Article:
Author: Bert Wolters

Azure Site Recovery for VMware; current state

Last week I was asked to participate in a project regarding Azure Site Recovery, where we conducted a Proof-of-concept to show the capabilities of ASR to migrate/protect VMware workloads towards the Azure platform. As you might know, one of the pre-requisites of a replicated Virtual Machine in Azure is to be connected to a Virtual Network. In our case, the customer already had some workloads running on the platform, so we were provided with a Virtual Network and a VPN site-to-site connection. The workloads of that customer are running in Azure V1 Virtual Machines, so that gave us the ease of being able to patch in to that network and saved us a lot of time. Next thing is to check the Virtual Machine in vCenter to see if the Operating System is within the Azure Supported OS boundary. What a luck, its a Windows Server 2008R2 box, so we’re good to go! Next steps are to create a Site Recovery Vault and the installation files for the combined roles of the “Unified Server”. This is a combination of the configuration –  and the process server,  which actually converts the VMDK files to a format which Azure better understands. Don’t forget to download the registration key while your at it. Next step is to download and install the vSphere 6 PowerCLI tools. This still needs to be version 6,...

Read More

Why combining OMS and Recovery Services makes sense

Backup and recovery solutions inside the Operational Management Suite are powered by Azure Site Recovery and Azure Backup. Site Recovery’s replication capabilities help protect critical applications and extend datacenters to Azure, enabling disaster recovery and application migration to Azure. Azure Backup protects your application data and retains it for up to a theoretical 99 years. Currently, the only visible object of the link between OMS and Azure Backup/Azure Site Recovery, aside from the licensing model, is the presence of the Azure Backup and Azure Site Recovery “Solutions” in the solution gallery. Business Continuity & Disaster Recovery Solutions in OMS   After enabling these solutions in OMS, you will be able to view the status of each of these services on a tile.   BCDR Solution Tiles When clicking on a Solution Tile in the portal, you should be able to drill down into the service to view additional information. For Backup and Disaster Recovery this functionality is currently very limited. Essentially, it currently is a repetition of the data displayed on a tile.   Site Recovery Drilldown Backup Drilldown   Currently there are no dashboard items available in the OMS portal to use in your custom dashboards, but it seems this will only be a matter of time before they will be provided.   Conclusion: The current information displayed in the OMS portal for Azure Backup and Azure Site...

Read More

Install the OMS agent using the command line

When you’re using your deployment tool of choice, you’d might need to know how to install the agent through the command line. Once you’ve downloaded the agent to a familiar location, use the following string to deploy: MMASetup-AMD64.exe /C:”setup.exe /qn ADD_OPINSIGHTS_WORKSPACE=1 OPINSIGHTS_WORKSPACE_ID=<your workspace id> OPINSIGHTS_WORKSPACE_KEY=<your workspace key> AcceptEndUserLicenseAgreement=1″ The only things you’ll need are the WORKSPACE_ID and the WORKSPACE_KEY. You’ll find those after logging into http://www.microsoft.com/oms and selecting the right workspace in the top-right corner of the screen. In the screen that appears, select the workspace to navigate to the settings menu. In the example above you can see that my workspace is located in West Europe (WEU) and that I’m an administrator of that workspace. Next in the settings menu, you’ll end up in the Accounts section of the settings menu. You’ll see a lot of information regarding your OMS subscription here, but it’s not the right information for our scenario. We’ll need to click on “Connected Sources”  for that. When you do that, you’ll find the workspace key and the primary and secondary access key. With these keys you’ll be able to complete the command line and you will be able to install the agent through the command line interface. MMASetup-AMD64.exe /C:”setup.exe /qn ADD_OPINSIGHTS_WORKSPACE=1 OPINSIGHTS_WORKSPACE_ID=<your workspace id> OPINSIGHTS_WORKSPACE_KEY=<your workspace key> AcceptEndUserLicenseAgreement=1″ For those of you already involved in the DSC side of things, you’ll find more information here. If any questions popped...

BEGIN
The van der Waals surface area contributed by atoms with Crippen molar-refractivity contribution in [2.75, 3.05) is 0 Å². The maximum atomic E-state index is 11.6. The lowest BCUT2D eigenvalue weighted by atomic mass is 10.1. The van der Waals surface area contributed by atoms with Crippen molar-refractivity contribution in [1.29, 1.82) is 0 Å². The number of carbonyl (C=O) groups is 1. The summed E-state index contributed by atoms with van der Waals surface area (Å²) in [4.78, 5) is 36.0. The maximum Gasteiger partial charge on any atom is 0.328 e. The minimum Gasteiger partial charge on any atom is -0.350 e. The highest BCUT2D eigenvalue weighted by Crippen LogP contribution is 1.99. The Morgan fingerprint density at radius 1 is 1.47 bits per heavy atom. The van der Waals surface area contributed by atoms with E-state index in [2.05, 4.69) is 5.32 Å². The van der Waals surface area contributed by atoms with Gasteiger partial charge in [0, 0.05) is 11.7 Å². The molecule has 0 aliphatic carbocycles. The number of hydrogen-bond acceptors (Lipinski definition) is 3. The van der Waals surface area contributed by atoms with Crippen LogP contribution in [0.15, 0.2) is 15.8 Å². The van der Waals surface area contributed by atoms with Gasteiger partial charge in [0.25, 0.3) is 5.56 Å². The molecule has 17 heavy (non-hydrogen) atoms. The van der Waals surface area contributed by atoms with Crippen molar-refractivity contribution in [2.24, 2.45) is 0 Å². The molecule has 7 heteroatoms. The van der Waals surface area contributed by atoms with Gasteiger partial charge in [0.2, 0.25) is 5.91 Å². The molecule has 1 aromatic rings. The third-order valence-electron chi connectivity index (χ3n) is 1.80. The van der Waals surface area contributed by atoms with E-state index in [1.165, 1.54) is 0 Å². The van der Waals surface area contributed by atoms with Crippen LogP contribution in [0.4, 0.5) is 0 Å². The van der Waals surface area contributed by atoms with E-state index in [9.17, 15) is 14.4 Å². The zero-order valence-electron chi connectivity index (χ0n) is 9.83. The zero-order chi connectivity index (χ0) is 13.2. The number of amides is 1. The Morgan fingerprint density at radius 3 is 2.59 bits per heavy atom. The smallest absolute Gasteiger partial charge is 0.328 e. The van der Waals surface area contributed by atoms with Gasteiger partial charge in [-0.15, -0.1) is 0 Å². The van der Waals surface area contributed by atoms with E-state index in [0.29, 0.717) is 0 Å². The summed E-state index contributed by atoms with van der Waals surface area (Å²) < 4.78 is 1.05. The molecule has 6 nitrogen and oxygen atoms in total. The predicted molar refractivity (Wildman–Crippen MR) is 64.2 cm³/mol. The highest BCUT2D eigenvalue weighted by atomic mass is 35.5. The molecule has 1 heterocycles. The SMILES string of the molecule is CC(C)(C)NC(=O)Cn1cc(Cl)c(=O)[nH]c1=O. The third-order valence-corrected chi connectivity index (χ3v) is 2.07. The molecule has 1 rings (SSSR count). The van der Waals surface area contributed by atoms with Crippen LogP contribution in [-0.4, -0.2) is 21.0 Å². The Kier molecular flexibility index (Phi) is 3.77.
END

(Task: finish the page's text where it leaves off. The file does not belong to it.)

Read More

Using the Azure Security Center – Anti malware

In a recent tweet-streak I was clearly overjoyed by the announcement of the Azure Security Center being available as a Preview Feature in Azure. If you want to see where all the fuss is about, you can enable this preview feature here. Today I decided to use some of the recommendations of the security center and actually do something with them. The Azure Security Center (can we abbreviate this to MASC?) advised me to enable Network Security Groups on all of the subnets of my Virtual Network in Azure, which I did. Another thing it recommended me to do, was to deploy anti-malware on all of my Azure VM. (Yes, I currently only have one ;-)) This was so amazingly simple I couldn’t resist to share it with you… After activating the feature inside the “New” or “Ibiza” portal, it will do some inventory on your subscription and return some advice. It will advise you to install anti-malware on your VM’s in Azure. Your actual implementation of this advice depends on business-case, use and lifecycle of the VM, etc. Since this blog covers the installation of antimalware through the Security Center, let’s put all of those difficult things aside and lets just see how to do this already… In the Azure Security Center select the VM’s section and drill down on the alert on Anti-Malware not present. This will...

Read More